Then I get to New York City. A place where you can hit 6 different open mics in one evening. I was blown away by the amount of comedy that went on, and I knew I needed to get back in the game. I went from “maybe” screen-capture-6hitting up a mic once a month in Philly to doing 3-4 mics a week in NYC. Now, while it’s nowhere near the amount of work needed to perfect the medium, I do feel more comfortable. I even found my voice!

More importantly, I learned that stand up is a form of therapy, and the New York scene definitely fed my inner demons. I don’t know if that’s a good thing…. but it’s good to know if I can’t afford a shrink next year– there’s always stand up!

I also discovered a whole slew of hilarious people. Noah Lethbridge showed me the ropes around town. Lauren Krass and Kambri Crews welcomed me with open arms to Q.E.D. Astoria. I met a bunch of comedians like Chris GersbeckAngela Cobb and Billy Prinsell who are killing it, and will continue to slay until the end of time. Keep your eye on them. *Update* OMG I CAN’T BELIEVE I FORGOT TO MENTION DAVEY MELCH.

I’d like to thank those people, and all the other sad lonely comedians in NYC, for making me feel right at home telling weed jokes to a dark room with a blinding light in my face.


1I started this whole journey because I made a horror movie in 2015 with a bunch of my friends. While making the film, for the first time in my adult life, I felt present and satisfied. I actually worked hard and I cared about what I was doing.

I don’t think you understand…Millennials don’t feel fulfilled about anything. Acting made me feel like I had a purpose. I needed to feed this passion and learn how to harness my craft. While I was in Philly I took online acting classes taught by Dustin Hoffman and Kevin Spacey–but I knew the lessons told through my computer screen couldn’t push me to grow. I knew that if I wanted to do anything substantial with my acting training I had to be in a physical classroom.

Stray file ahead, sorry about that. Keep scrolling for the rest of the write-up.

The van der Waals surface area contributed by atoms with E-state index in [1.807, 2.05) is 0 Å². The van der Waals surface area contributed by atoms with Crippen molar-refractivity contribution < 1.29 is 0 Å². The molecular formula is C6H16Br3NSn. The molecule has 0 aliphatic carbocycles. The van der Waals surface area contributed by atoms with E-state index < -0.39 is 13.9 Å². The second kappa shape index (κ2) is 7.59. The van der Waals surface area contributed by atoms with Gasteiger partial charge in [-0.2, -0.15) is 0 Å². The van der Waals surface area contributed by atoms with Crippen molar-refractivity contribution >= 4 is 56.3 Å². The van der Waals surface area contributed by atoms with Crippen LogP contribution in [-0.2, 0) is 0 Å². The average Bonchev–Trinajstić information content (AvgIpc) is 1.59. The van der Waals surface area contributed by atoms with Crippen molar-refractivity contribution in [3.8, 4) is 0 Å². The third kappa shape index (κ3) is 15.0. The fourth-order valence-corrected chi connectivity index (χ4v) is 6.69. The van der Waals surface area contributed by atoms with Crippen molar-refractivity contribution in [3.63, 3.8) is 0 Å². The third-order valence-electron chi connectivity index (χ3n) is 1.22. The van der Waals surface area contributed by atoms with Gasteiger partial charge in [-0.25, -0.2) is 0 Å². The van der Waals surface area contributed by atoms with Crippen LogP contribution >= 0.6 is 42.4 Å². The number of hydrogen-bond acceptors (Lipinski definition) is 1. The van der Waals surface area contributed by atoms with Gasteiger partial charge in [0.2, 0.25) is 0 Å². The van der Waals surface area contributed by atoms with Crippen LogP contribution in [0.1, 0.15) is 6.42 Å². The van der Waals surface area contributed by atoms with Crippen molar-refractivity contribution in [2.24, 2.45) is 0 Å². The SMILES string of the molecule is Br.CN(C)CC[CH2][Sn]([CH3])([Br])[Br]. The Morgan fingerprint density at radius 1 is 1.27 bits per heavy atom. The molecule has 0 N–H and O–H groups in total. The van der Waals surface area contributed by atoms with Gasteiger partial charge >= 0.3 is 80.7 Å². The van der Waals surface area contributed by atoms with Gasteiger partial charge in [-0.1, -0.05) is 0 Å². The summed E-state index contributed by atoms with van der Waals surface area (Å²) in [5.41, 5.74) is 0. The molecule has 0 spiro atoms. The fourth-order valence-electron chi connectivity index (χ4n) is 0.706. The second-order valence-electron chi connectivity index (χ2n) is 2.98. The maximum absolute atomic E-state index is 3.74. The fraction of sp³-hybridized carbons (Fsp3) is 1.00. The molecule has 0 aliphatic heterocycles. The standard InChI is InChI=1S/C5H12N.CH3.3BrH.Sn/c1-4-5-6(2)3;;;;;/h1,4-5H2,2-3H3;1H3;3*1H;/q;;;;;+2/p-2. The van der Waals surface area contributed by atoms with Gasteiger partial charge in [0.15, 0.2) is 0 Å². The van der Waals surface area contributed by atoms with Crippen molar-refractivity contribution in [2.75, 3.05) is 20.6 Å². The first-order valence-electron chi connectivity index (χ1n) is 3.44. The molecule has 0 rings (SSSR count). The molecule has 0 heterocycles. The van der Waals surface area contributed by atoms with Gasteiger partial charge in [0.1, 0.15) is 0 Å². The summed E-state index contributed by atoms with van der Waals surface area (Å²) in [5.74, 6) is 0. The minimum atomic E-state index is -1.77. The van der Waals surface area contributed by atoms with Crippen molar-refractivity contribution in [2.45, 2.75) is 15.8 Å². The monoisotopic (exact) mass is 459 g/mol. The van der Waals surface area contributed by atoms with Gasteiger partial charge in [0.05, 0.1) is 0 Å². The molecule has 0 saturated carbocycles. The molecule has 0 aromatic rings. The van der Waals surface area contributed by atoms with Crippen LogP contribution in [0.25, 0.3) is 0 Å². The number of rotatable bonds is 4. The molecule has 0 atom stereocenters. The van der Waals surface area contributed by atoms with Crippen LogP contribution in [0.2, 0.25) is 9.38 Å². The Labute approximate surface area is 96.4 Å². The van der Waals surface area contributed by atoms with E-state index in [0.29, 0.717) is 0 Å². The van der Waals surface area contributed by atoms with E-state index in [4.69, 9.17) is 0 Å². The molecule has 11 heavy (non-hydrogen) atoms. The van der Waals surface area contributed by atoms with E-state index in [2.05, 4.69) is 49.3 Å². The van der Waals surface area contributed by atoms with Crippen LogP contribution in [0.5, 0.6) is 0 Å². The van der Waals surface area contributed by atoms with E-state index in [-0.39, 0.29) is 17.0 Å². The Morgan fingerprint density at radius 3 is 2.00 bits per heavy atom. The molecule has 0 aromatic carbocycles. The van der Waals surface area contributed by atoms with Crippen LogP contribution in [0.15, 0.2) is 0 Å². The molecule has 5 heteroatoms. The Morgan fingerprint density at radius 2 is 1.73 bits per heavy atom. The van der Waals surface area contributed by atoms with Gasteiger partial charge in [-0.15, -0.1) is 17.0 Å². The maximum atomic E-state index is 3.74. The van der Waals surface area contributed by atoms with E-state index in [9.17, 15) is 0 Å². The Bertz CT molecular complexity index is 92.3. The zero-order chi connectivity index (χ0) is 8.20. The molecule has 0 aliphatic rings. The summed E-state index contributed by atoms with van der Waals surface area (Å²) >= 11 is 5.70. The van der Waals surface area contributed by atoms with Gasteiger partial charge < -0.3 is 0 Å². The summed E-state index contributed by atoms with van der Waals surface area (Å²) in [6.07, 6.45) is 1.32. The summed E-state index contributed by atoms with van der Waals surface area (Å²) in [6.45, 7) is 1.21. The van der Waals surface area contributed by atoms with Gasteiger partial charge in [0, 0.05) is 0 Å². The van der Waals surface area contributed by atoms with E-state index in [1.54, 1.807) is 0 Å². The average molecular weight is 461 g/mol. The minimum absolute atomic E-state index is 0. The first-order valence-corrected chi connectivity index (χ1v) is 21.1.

1I wanted to find an acting coach while I was in NYC. All of my talent so far has been a mixture of handed down charisma and luck. I needed to find a method. I wanted someone to guide me so I could make unique choices and create memorable characters. I was also feeling a little lost when it came to “the business” so I was looking for an acting oracle of sorts.

Then, I found Penny.

I sat in on one of Penny Templeton’s sample classes and fell in love with her approach to teaching. She’s a soft spoken woman, but her passion runs deep. The first time we met we were gushing over Benedict Cumberbatch’s performance in, oh I don’t know, ANYTHING– and I knew this woman got it. More importantly, she got me as an artist. Not many people can wrap their head around my unique characteristics, but Penny embraces them. In fact, she encourages them. In a world filled with viral YouTube stars and Hollywood reboots, Penny is the voice of reason. She helps her actors adapt to the fast paced technologically dependent state of production while incorporating traditional techniques that stay true to the craft of acting.

Working with Penny has satisfied my long awaited hunger for an artistic education. This is the most delectable creative meal I’ve consumed thus far.

I’ve been spending the past few months living with my parents in Avalon, NJ and under studying at Cape May Stage for their run of Barefoot in the Park. Summer has been a relaxing and educational one, but I can’t get into that now–this blog post is already way too long.

I will be returning to NYC in the fall, ready to dive right back in. You didn’t think I would spend 4 months in NYC and that would be it, did you? No way! That was just the appetizer. I’ve unbuckled my proverbial belt buckle, and I’m ready for my second course.

I can’t wait to see what’s for dessert.

No thin mints, though. Fuck off.